Searching concordances


Teaching: 15 min
Exercises: 20 min
  • How can I search in AntConc?

  • How can I use search to discover features of catalogue data?

  • Explain how to search a concordance

  • Explain how to read a concordance

This is an archived version of the training module based on the dataset (a single corpus of around 1.2 million words seperated into parts containing roughly 100,000 words each). For information on how we processed the .txt files in for use in AntConc, see *Creation of the BMSatire Descriptions corpus*

Searching in AntConc

After generating lists that characterise a whole corpus, the other main way to interact with a dataset in AntConc is to use search to narrow your enquiry to a subset of a corpus.

The Concordance tab is one of many tabs that responds to search. Navigate to the Concordance tab, put the string “wear” into the search box, and hit Start.

After a little thought, AntConc populates the tab. We can observe that - by default - a search in the Concordance tab does a number of things:

Comparative analysis in AntConc

By working on multiple files, and by providing outputs that identify which result relates to which file, the Concordance tab gives us a way into comparative analysis of catalogue data, be that longitudinal (files seperated by the decades in which catalogue entries were made), by collection, or be cataloguer. We discuss comparing corpora in more detail in a later episode.

The default search can be changed by use of the options available in the Condordance tab.

If you untick Words, and rerun your search, you’ll notice that AntConc returns more hits and that some of those results are for variants of the word “wear”. This does not mean, however, that you’ve instructed AntConc to look for variants of the word “wear”. Rather, you have searched for the four-character string wear, meaning that the results could include everything from real English words such as “wear”, “wears”, and “wearing” to strings that contain the character sequence wear, such as “footwear”, “12345wear”, or “jdeoakewearldsgldslg”.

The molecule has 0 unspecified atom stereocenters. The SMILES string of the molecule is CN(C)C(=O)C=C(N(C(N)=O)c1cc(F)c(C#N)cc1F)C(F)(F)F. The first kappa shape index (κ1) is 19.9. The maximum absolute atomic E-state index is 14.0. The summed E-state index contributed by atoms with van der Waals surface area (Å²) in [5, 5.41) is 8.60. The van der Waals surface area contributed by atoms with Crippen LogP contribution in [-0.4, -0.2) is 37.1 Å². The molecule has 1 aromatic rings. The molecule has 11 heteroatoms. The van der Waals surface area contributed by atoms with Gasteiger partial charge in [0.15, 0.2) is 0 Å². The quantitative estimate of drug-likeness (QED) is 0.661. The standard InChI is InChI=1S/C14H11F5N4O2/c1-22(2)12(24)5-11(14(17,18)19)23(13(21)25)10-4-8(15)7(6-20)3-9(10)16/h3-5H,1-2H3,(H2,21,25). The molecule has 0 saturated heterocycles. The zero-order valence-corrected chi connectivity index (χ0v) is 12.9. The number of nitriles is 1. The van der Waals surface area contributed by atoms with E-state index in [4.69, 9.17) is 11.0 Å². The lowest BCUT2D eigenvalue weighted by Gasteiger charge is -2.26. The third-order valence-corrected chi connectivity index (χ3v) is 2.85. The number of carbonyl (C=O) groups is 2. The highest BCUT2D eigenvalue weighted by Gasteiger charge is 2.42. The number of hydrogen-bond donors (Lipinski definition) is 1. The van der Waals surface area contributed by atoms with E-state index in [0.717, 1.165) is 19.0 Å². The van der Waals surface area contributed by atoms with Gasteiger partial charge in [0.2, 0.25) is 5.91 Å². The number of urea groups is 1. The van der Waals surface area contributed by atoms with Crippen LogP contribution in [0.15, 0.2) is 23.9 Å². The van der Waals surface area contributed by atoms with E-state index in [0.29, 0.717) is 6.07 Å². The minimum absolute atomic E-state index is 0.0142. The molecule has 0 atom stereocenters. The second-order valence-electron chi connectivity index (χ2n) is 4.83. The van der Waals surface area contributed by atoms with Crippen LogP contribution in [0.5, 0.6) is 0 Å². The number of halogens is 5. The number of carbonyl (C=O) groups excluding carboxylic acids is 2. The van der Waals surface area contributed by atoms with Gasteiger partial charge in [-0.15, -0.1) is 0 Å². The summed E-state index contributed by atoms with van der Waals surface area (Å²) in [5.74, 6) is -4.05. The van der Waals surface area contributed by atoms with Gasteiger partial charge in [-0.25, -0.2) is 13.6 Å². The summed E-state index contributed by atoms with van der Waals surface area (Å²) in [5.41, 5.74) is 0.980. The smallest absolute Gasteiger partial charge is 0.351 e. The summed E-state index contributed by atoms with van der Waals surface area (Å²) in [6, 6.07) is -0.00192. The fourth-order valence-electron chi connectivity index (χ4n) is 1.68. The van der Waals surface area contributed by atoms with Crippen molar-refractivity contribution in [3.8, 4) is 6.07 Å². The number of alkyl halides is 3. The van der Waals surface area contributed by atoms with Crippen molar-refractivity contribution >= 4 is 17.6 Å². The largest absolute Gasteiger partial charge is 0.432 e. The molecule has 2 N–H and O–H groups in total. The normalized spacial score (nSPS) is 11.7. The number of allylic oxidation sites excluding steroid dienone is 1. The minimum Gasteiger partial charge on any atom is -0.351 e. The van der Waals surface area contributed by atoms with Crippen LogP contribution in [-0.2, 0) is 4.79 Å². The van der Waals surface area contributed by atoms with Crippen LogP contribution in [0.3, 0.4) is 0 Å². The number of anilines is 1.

Now we know how the Words option works, tick the Case option, change the search term to the string “Wear” and hit Start. Five results are returned. This is because we have made a case-sensitive search, and the only instances of the string “Wear” in the corpus are for the word ‘Wearing’ positioned at the start of a sentence (presumably, there are no people called “Wearing” named in the corpus!)

Finally for now, note the Kwic Sort section. Kwic means Keywords in Context and in AntConc this sort works on levels: first Level 1, then Level 2, then Level 3. The values to in the boxes refer to the position relative to the search term on which the sort takes places: so 1R sorts by the first word to the right of the search term, 1L by the first word to the left of the search term, 0 by the search term itself, and so on. Note that these levels correspond not only to how the concordance is sorted, but also to the colouring on the words in the concordance.

Task 1: get to know the Kwic sort

  • Search the corpus until you find a word with somewhere between 50 and 100 hits (you might want to play around with the Words and Case options to narrow or expand your search). Spending a few minutes changing the Kwic Sort to resort your output in various ways. Write down any queries you have about how the sort works and ask your instructor when the time is up.

Search in AntConc also takes wildcases, both in the form of a limited set of native wildcards, and in the form of regular expressions. We discuss using regular expressions (or regex) in AntConc in a later episode. For now, we will focus on the native wildcards, which are similar to those in regex (for those who are familiar). These are:

Using the string “wear” as an example, wildcards behave as follows (with Words and Case ticked):